A proponent of cosmic conflict theodicy like Boyd would of course make use of the resources within the free will defense and open theism. But cosmic warfare theodicy adds an element not explicitly a part of these other approaches, for now even natural events are to be viewed as the effects of choices being made by innumerable spiritual agencies (causing tornadoes, pushing tectonic plates, orchestrating mud slides and forcing lava from volcanoes). This would certain redefine the explanatory resources a person suffering from natural disasters would have. If I suffer the loss of someone I love due to a flash flood or a tornado, I needn’t suffer the additional pain of wondering why an omnipotent, loving God would not stop such events if doing so would interfere with no one’s free will. On this view, all events in the nature order are the consequence of a host of competing wills (divine, angelic, human). Spiritual agencies promoting and contesting God’s will are at work behind all natural events. Everything is contested.
Love Makes the World Go Round | Openness of God Theodicy
Open theists argues that the relationship between God and the world, as it regards providence and outcomes, is very interactive. They share the essential commitments of the free will defense and may enjoy the perceived benefits of both the soul making and cosmic conflict theodicies. The unique contribution that open theism makes to a person’s ability to explain evil and integrate pain and suffering into a meaningful and healthy narrative for living is its claim that God does not eternally foreknow future contingencies, that is, divine providence is not the unfolding in time of an absolute blueprint of precisely how the world’s events occur. Whether the blueprint is conceived as determined by the will of God (perfect plan theodicy) or simply foreknown (timelessly or otherwise, along classical Arminian and even Orthodox lines), open theism argues there is no one blueprint in God’s mind or will that maps out exactly how the world’s possibilities will as a matter of fact unfold, certainly nothing that would be providentially useful.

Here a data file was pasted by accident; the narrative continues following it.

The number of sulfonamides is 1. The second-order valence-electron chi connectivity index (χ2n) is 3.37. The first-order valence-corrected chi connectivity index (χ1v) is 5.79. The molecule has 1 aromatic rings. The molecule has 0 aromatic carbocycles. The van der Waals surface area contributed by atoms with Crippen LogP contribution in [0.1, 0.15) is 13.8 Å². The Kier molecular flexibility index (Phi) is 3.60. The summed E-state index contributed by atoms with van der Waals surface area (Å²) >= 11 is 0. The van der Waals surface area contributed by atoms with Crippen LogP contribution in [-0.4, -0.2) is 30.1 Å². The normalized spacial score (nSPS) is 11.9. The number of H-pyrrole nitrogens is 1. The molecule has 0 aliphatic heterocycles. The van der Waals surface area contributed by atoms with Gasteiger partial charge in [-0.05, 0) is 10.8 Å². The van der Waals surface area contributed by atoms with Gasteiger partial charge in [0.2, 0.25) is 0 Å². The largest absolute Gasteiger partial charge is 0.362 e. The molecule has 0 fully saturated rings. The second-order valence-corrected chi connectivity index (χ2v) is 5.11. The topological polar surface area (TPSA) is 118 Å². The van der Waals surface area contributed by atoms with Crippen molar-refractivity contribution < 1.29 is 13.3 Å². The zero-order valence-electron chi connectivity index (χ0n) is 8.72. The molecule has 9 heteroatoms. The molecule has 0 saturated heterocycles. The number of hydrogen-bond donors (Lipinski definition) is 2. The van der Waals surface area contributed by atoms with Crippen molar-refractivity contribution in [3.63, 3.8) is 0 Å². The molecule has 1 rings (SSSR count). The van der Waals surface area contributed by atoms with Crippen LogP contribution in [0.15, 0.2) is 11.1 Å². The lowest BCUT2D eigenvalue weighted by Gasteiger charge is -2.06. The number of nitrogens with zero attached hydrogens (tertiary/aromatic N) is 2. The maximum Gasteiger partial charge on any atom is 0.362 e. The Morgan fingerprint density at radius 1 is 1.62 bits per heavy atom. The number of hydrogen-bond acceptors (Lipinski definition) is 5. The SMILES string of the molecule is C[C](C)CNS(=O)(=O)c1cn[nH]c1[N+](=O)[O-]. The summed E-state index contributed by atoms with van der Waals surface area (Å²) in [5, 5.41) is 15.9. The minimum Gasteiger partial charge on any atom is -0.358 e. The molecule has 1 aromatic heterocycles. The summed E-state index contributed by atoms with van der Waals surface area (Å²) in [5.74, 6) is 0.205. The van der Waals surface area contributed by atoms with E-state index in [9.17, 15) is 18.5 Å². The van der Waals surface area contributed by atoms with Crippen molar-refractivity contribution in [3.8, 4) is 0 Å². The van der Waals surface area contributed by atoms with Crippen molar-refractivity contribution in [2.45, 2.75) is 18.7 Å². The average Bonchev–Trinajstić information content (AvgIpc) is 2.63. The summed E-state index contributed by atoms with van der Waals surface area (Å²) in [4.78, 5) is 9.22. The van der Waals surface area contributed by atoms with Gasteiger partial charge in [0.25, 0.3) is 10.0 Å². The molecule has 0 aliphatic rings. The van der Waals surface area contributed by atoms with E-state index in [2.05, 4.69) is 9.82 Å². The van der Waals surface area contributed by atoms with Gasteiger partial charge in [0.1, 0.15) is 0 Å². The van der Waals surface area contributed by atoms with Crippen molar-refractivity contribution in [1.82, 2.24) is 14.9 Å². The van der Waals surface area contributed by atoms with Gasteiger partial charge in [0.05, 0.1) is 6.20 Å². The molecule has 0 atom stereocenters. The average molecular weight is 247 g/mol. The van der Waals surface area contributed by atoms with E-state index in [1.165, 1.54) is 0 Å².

The perceived existential benefit here is that a person suffering from some evil isn’t attempting to reconcile their suffering with the fact that God eternally knows this specific evil shall occur as it does and that God determined to permit such evil on the basis of such foreknowledge (as some traditions argue). That explanation of my suffering isn’t available to the open theist. I may seek to integrate evil and suffering in the construction of an existentially viable worldview based on God’s foreknowing such evils as a possibility, but there’s no place for an understanding of providence that includes a blueprint worldview.
Even God Can’t Do Everything | Finite God Theodicy